I have the best critique group. We support of each other, and always find the gems in a steaming pile of shitty words and clichéd actions. Not only can we find the gems, we help each other get rid of the crap so the story can shine. We put goals above ego. Because we are friends, we forgive each other for not instantly loving our works and we have learned how to curb our tongues to soften the blows. No need to use a broadsword when a stiletto will get the job done just fine.
Mary asked Kilian and me to help her plot her first cozy. I said ‘yes,’ not only because I want to help my friend, but this meant three weeks before I would have to bring any of my work for slaughter. Kilian, our editor, is the one who has to drive the dagger into our stories with her battle cry “PLOT HOLE!” Leaving us gasping for breath and curled into a ball on the floor.
It took three weeks, one week for each act. But what Mary achieved was a great structure that hit all the major points with room to pants as she wrote them, and, most importantly, no plot holes. This aspect was a bit more painful, but with the help of chocolate and wine we got through it.
When we finished Mary’s book, which is going to be awesome BTW, she turned to me an evil glint in her eyes and said. “Alica, I really want to plot out your third book.”
As a pantser, I cringed and threw up in my mouth a little bit.
Agreed, and so the next week I brought poster board, sticky notes, and a rather adorable pout.
In the past when I have plotted, I have felt the energy of my story bleed away and it takes weeks for me to be able to write any of it.
I can’t recommend plotting with your critique group enough. Not only was it fun, but it has saved so much time in re-writes because several plot holes were found before I even wrote a single word. We hit the major points, creating a skeleton for me to work with, but nothing was done in detail, allowing my pants self to dance and frolic as I write from one scene to the next.
Now I will admit before I started writing, I still wore my adorable pout and felt like maybe this wasn’t really my story any more, but once I started writing it, adding dialog, action, and TONS of description the story came to life for me.
And, yes, I still have the sticky notes. I also wrote a summary of each act before the next plotting session to help up remember what we did, and I am using the summary. When I get stuck on what to write next, I open my summary and highlight what I have already done and read over the bits I still need to add.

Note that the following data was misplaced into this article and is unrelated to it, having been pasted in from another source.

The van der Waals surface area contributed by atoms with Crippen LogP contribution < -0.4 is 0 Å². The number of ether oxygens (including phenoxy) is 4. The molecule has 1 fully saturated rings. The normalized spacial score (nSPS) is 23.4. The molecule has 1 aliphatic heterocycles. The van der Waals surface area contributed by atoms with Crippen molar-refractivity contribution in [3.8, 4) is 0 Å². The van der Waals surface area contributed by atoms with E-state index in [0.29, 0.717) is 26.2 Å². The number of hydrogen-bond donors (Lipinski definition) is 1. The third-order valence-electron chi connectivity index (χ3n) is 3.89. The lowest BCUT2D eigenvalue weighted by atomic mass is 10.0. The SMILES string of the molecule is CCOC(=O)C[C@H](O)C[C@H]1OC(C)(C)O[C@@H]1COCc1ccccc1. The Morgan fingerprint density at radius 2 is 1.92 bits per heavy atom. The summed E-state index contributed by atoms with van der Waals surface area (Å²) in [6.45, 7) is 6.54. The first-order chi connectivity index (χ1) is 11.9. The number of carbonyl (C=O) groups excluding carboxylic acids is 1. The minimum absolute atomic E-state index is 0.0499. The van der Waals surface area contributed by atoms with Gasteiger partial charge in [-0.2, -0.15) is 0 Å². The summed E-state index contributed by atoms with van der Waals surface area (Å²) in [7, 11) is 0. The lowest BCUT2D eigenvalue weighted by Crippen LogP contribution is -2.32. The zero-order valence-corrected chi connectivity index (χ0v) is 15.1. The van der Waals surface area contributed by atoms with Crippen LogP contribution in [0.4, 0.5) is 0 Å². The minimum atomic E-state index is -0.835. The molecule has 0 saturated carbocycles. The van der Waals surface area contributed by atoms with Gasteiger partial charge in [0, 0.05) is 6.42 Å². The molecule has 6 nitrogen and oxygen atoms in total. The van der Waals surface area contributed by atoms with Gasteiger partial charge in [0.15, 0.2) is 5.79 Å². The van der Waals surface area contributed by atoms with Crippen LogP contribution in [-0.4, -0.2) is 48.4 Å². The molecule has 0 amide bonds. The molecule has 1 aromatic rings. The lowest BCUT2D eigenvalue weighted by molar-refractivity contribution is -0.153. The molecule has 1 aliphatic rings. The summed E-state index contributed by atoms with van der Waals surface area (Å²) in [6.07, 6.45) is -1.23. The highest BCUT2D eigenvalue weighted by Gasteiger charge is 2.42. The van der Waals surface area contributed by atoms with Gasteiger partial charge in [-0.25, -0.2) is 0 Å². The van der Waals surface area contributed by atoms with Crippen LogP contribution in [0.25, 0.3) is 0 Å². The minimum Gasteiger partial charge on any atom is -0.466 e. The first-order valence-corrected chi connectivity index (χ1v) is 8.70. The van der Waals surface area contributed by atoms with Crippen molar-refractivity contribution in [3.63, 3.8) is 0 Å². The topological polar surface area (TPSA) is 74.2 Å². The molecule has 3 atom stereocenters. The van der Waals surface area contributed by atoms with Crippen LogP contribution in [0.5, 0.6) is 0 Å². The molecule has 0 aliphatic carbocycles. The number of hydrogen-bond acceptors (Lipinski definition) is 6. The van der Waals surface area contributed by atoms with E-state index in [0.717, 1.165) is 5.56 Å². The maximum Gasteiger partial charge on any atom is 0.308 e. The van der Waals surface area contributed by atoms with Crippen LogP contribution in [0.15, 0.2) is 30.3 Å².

In the past week I have written over ten thousand words! They’re flowing because I know the basic structure of what comes next.
So not only do I suggest getting an awesome critique group, who are willing to kill your darlings, but also try plotting with them, especially if you are a pantser like me.
Do you plot alone, or do you need to hold someone’s hand?
I usually talk out at least some of my plot/story ideas with my husband beforehand, so I guess that counts as not going it completely alone. Otherwise, let me at those (virtual) post-its and index cards! 😀
It was a fun experience to plot with others, and I am writing so much faster now.
I’ve never plotted with anyone, but then I’ve never completed a novel! Maybe I should involve a group and I’ll actually finish one. 🙂
I loved it- I am writing so much faster and having to cut less because I suddenly realize it’s not going anywhere.
I’m a pantster, too. I’m learning to plot more though–your story is inspiring. I do have a few critique partners and friends who let me bounce ideas off them, so I guess I’m not doing it completely alone.
I am really liking this plotting with others thing, it is helping so much. I really recommend it- just don’t over plot.
I never plotted with anyone. Well I don’t usually plot at all. And when I do, they tend to be so basic as to be non-existent.
I used to get half way through my book and then sit down and figure out how I was getting them from the middle of the story to the end- for book 2 I actually had to get out a map!